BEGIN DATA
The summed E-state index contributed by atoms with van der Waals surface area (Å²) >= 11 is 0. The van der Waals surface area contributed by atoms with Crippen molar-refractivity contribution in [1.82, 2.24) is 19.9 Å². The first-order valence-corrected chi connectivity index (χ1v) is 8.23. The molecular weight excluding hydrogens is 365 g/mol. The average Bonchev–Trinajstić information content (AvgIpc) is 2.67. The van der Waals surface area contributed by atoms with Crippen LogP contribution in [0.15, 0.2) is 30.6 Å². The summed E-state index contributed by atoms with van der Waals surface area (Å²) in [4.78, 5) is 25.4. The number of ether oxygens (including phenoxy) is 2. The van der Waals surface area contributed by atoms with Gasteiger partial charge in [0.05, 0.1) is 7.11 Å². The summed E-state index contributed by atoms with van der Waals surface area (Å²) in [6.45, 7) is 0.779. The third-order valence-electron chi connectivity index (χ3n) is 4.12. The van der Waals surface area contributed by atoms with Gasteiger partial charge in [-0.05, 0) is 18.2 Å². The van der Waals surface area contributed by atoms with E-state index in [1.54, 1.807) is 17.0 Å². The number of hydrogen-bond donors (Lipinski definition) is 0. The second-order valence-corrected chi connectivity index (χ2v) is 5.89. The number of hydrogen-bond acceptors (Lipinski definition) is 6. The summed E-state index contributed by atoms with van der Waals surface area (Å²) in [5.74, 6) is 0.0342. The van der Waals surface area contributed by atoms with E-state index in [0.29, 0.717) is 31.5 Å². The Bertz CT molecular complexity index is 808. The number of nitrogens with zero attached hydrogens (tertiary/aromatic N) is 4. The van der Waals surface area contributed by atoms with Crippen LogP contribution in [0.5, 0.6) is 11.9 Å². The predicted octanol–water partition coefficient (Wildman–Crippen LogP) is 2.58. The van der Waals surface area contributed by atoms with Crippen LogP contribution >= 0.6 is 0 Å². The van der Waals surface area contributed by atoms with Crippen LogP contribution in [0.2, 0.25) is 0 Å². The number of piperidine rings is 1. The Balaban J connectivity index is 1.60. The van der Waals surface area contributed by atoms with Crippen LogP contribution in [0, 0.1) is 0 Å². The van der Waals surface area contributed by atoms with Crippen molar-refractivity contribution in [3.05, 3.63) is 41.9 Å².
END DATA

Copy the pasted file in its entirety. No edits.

The summed E-state index contributed by atoms with van der Waals surface area (Å²) >= 11 is 0. The van der Waals surface area contributed by atoms with Crippen molar-refractivity contribution in [1.82, 2.24) is 19.9 Å². The first-order valence-corrected chi connectivity index (χ1v) is 8.23. The molecular weight excluding hydrogens is 365 g/mol. The average Bonchev–Trinajstić information content (AvgIpc) is 2.67. The van der Waals surface area contributed by atoms with Crippen LogP contribution in [0.15, 0.2) is 30.6 Å². The summed E-state index contributed by atoms with van der Waals surface area (Å²) in [4.78, 5) is 25.4. The number of ether oxygens (including phenoxy) is 2. The van der Waals surface area contributed by atoms with Gasteiger partial charge in [0.05, 0.1) is 7.11 Å². The summed E-state index contributed by atoms with van der Waals surface area (Å²) in [6.45, 7) is 0.779. The third-order valence-electron chi connectivity index (χ3n) is 4.12. The van der Waals surface area contributed by atoms with Gasteiger partial charge in [-0.05, 0) is 18.2 Å². The van der Waals surface area contributed by atoms with E-state index in [1.54, 1.807) is 17.0 Å². The number of hydrogen-bond donors (Lipinski definition) is 0. The second-order valence-corrected chi connectivity index (χ2v) is 5.89. The number of hydrogen-bond acceptors (Lipinski definition) is 6. The summed E-state index contributed by atoms with van der Waals surface area (Å²) in [5.74, 6) is 0.0342. The van der Waals surface area contributed by atoms with E-state index in [0.29, 0.717) is 31.5 Å². The Bertz CT molecular complexity index is 808. The number of nitrogens with zero attached hydrogens (tertiary/aromatic N) is 4. The van der Waals surface area contributed by atoms with Crippen LogP contribution in [0.5, 0.6) is 11.9 Å². The predicted octanol–water partition coefficient (Wildman–Crippen LogP) is 2.58. The van der Waals surface area contributed by atoms with Crippen LogP contribution >= 0.6 is 0 Å². The van der Waals surface area contributed by atoms with Crippen LogP contribution in [0.2, 0.25) is 0 Å². The number of piperidine rings is 1. The Balaban J connectivity index is 1.60. The van der Waals surface area contributed by atoms with Crippen LogP contribution in [0, 0.1) is 0 Å². The van der Waals surface area contributed by atoms with Crippen molar-refractivity contribution in [3.05, 3.63) is 41.9 Å².